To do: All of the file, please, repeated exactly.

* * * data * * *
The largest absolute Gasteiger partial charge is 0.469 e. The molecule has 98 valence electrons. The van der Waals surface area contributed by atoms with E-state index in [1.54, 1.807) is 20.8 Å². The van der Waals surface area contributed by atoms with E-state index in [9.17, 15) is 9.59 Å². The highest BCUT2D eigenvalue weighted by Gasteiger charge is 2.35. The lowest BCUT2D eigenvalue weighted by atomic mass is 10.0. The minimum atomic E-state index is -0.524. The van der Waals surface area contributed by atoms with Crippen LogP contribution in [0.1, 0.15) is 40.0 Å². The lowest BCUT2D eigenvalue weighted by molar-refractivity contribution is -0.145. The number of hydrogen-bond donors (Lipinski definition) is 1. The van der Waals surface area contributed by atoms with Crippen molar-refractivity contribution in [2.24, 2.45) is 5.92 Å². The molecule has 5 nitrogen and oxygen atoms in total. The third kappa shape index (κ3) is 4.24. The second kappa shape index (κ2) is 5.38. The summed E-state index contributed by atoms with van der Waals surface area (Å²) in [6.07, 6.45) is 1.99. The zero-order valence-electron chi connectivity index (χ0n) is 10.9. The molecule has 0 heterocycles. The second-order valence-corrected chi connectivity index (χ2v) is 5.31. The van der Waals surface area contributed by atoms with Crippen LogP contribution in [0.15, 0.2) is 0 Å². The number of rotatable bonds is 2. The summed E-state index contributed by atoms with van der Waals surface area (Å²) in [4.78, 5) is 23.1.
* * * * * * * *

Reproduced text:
The largest absolute Gasteiger partial charge is 0.469 e. The molecule has 98 valence electrons. The van der Waals surface area contributed by atoms with E-state index in [1.54, 1.807) is 20.8 Å². The van der Waals surface area contributed by atoms with E-state index in [9.17, 15) is 9.59 Å². The highest BCUT2D eigenvalue weighted by Gasteiger charge is 2.35. The lowest BCUT2D eigenvalue weighted by atomic mass is 10.0. The minimum atomic E-state index is -0.524. The van der Waals surface area contributed by atoms with Crippen LogP contribution in [0.1, 0.15) is 40.0 Å². The lowest BCUT2D eigenvalue weighted by molar-refractivity contribution is -0.145. The number of hydrogen-bond donors (Lipinski definition) is 1. The van der Waals surface area contributed by atoms with Crippen molar-refractivity contribution in [2.24, 2.45) is 5.92 Å². The molecule has 5 nitrogen and oxygen atoms in total. The third kappa shape index (κ3) is 4.24. The second kappa shape index (κ2) is 5.38. The summed E-state index contributed by atoms with van der Waals surface area (Å²) in [6.07, 6.45) is 1.99. The zero-order valence-electron chi connectivity index (χ0n) is 10.9. The molecule has 0 heterocycles. The second-order valence-corrected chi connectivity index (χ2v) is 5.31. The van der Waals surface area contributed by atoms with Crippen LogP contribution in [0.15, 0.2) is 0 Å². The number of rotatable bonds is 2. The summed E-state index contributed by atoms with van der Waals surface area (Å²) in [4.78, 5) is 23.1.